Who is our economy for? Who is our government for?
What The Washington Paper Says
The Washington Post has a front-page story, "Why does Fresno have thousands of job openings -- and high unemployment?" that says the problem is really "structural," a skills gap, and there is little we can do. This is significant because so many people who make policy read the Washington Post while sitting in their nice, expensive restaurants. Stories like this risk that they will think that there really are plenty of jobs out there, but the serfs just aren't up to taking them, or are too spoiled, but in any event there is no problem that needs solving, and call the lobbyist because this month's check is late.
Meanwhile, anyone in the real world outside of Washington or Wall Street reading about "thousands" of job openings going unfilled immediately knows something is fishy. In fact, if this story ran on the front page outside of DC or Wall Street we might even need to worry about Egypt-style riots. Anyone on the same side of the continent as Fresno knows that there are not "thousands' of unfilled job openings. There might be thousands of foreclosures, or thousands of people in food lines, or thousands of people whose unemployment has run out but there are not thousands of unfilled job openings.
What The Local Paper Says
The Fresno Bee has a different story to tell, "EDITORIAL: President should come see impact of joblessness in Valley":
The economy may be improving, but it would be difficult to persuade the thousands of out-of-work Valley residents that things are looking up.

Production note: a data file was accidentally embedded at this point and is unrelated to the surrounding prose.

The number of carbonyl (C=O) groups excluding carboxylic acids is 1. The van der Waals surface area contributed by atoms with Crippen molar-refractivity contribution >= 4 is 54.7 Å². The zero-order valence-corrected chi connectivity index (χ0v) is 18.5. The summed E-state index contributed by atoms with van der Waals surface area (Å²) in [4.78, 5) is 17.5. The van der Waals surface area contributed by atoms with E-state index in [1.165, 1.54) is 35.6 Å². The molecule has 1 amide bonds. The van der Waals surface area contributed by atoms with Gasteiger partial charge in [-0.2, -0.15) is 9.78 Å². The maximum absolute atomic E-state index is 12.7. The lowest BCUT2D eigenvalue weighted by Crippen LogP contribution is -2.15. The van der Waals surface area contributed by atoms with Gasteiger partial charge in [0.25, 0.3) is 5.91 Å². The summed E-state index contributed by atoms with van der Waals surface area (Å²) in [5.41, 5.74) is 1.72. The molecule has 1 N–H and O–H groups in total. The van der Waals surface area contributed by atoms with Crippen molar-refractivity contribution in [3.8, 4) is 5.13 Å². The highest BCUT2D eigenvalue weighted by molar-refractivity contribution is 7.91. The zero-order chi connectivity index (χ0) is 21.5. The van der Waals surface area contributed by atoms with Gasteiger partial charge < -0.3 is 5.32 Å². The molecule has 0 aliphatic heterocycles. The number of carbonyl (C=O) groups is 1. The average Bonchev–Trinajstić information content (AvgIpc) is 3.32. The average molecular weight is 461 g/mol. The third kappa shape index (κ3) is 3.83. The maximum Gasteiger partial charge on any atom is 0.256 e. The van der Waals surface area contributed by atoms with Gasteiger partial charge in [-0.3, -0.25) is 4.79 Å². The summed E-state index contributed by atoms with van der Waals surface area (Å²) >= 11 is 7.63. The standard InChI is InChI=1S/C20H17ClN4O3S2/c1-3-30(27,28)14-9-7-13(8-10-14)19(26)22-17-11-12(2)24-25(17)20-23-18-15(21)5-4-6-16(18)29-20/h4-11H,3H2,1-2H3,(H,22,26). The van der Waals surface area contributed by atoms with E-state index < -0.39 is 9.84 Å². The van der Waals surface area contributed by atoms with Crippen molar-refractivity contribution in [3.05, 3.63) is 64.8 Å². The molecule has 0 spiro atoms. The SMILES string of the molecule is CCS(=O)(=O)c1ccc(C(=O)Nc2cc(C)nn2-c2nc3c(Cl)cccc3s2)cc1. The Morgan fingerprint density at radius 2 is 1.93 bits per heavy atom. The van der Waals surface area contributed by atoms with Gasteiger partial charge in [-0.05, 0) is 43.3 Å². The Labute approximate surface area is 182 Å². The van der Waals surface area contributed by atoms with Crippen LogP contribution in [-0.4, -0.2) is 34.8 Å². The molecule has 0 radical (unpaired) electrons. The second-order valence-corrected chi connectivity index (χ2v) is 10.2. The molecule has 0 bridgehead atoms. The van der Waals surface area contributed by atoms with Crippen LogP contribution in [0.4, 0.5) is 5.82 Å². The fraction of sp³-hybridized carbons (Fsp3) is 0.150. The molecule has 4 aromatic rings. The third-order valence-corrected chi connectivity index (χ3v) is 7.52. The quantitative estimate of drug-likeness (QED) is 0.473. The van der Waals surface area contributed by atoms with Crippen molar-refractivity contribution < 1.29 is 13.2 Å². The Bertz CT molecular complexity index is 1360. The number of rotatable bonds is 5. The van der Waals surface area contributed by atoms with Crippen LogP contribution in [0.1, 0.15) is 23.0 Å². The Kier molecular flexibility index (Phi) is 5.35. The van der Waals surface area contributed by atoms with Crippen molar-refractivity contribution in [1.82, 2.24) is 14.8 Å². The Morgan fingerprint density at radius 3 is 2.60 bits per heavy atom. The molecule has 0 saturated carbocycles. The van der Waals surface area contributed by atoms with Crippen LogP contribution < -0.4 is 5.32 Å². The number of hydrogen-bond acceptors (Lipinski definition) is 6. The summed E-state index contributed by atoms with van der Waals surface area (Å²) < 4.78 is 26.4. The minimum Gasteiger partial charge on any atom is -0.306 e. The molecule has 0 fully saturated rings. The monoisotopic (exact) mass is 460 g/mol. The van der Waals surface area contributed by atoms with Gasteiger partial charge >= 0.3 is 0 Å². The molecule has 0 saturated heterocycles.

The six Valley communities cited in a U.S. Labor Department report have unemployment rates that run from 16.4% in Hanford-Corcoran to 18.6% in Merced. The other Valley cities on the list are Fresno (16.9%), Visalia-Porterville (16.8%), Modesto (17.2%) and Stockton (17.5%).
. . . The nation's economic recovery will not be complete until Americans go back to work. At every level of government, the goal should be to implement policies that improve consumer confidence and encourage businesses to hire workers.
The Fresno Want Ads
The Fresno Bee help-wanted ads tell the story.
There are 963 "Sales" jobs listed, but the first 519 of those are at the same "company," called "Work At Home Jobs, Inc." and are mostly the same "job," if you can call it that. The next 136 are a different "company" and the "jobs" are calling people from home to sell them wireless cell service -- on commission. The next 52 are the same deal but a different "company," selling internet from home, on commission. The next 46, same story. Etc.
The next category after Sales is "Business development", with 691 jobs, 466 are "work at home" and many of the rest are the same jobs at the same companies as the "sales" jobs. The next two categories are "General Business" and "Other" and, again, list the same "jobs" at the same "companies." The next category is "Business Opportunity." I challenge you to guess what "companies" and "jobs" are listed. (Hint: it's the same ones again.)
Supply And Demand
Among the few specifics in the story is the example of "Jain Irrigation, which cannot find all the workers it wants for $15-an-hour jobs running expensive machinery that spins out precision irrigation tubing at 600 feet a minute, 24 hours a day, seven days a week."
$15-an-hour is just above the poverty level for a family of four, at about 130%.
Dean Baker, writing in "The Problem of Structrual Unemployment: Really Incompetent Managers," makes the point that a company complaining they can't find skilled workers at $15 an hour needs to think about raising their offer. Baker writes,